Making things!


I actually did something today:


Made my brother a thing for Christmas, and he finally brought it back over to fit the barrels:

It is designed to hold a Raspberry Pi 3 B+ (or similar SBC) so it will be able to run the original Red Alert!


I revived a mid 80s text terminal. What should I do with it now?


Digital library catalog?


Yellow text? Shouldn’t it be green?


Leave a message on it as if were the last thing you did before you died, then wait for a vault dweller to come across it.


All the best displays were orange-yellow.

Also Oregon Trail!


Orange was pretty common too, when I was a little little kid the local library still had orange screens for the card catalog.


IIRC from years ago when this was still taught in the A+ cert (gotten in highschool before ya’ll get on me for getting a cert) it has to do with the phosperous used in the CRT. There were 3 major types, green, amber and, white. In that order too, that’s the order they were discovered/brought to market.


My first laptop had an orange phosphor display. It was a 386 the size of a modern HTPC.

I used it at IBM, since it was the only way I could do packet captures from the Token Ring network in prod.


Find a Linux box (or any other favorite Unix box) and use it as a serial terminal. Vim runs great on an orange and black screen!

Oh, and supposedly orange/amber was actually easier on the eyes under fluorescent lighting.


We had a Heathkit terminal in college. Ended up running a serial cable to a linux box and ran getty. Worked well enough. IIRC a few of the keys were in a weirder places, but it wasn’t too bad if you were happy with a command line.


When I took systems programming at RIT we had to do all of our work in a lab with orange on black terminals attached to the serial port on Solaris boxes. I don’t remember the exact model of terminal.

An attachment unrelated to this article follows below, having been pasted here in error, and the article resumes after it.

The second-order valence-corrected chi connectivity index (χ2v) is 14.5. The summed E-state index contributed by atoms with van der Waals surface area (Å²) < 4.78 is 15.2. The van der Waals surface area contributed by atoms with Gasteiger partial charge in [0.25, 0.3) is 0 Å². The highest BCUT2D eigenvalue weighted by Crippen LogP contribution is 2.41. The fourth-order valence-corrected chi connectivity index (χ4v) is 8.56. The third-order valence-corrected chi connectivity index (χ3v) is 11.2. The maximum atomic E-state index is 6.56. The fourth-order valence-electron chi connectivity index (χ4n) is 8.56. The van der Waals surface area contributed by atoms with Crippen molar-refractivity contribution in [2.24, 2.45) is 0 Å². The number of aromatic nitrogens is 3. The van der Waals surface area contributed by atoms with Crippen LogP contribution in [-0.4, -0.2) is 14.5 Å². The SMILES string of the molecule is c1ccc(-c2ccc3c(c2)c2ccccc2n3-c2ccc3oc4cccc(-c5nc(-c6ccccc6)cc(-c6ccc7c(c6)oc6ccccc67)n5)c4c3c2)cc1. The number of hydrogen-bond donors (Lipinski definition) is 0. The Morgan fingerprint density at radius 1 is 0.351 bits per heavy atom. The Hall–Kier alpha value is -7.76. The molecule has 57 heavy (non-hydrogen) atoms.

The EEPROM burner was the weirdest, oldest computer hardware I had to deal with in college.


I’d say this is probably the oldest, weirdest computer hardware I had to deal with in college. Still, it was fun to program 68000 assembly on the thing (although we had to actually assemble the code on a Windows 95 machine and then transfer it via serial connection to this puppy):


At RIT, the oldest nonsense I dealt with was:

  • Plain telnet to access my email
  • Vampire clamps for 10-Base-5 Ethernet

At IBM, the oldest nonsense I dealt with was:

  • Token Ring and MAUs
  • SNMP to configure (not just monitor)
  • SNA
  • Token Bus networks
  • OS/2 Warp
  • Wine (I was the resident WINE expert)


For contrast, I own tools that are older than the internet.

In fact, I’m not totally sure, but I’m pretty sure that I own (albeit only a few) tools that are older than computers in general.

  • Kerberized telnet, until replaced by ssh
  • MH, until POP was replaced by IMAP
  • Residential 10-Base-2 backbone, until we replaced it with UTP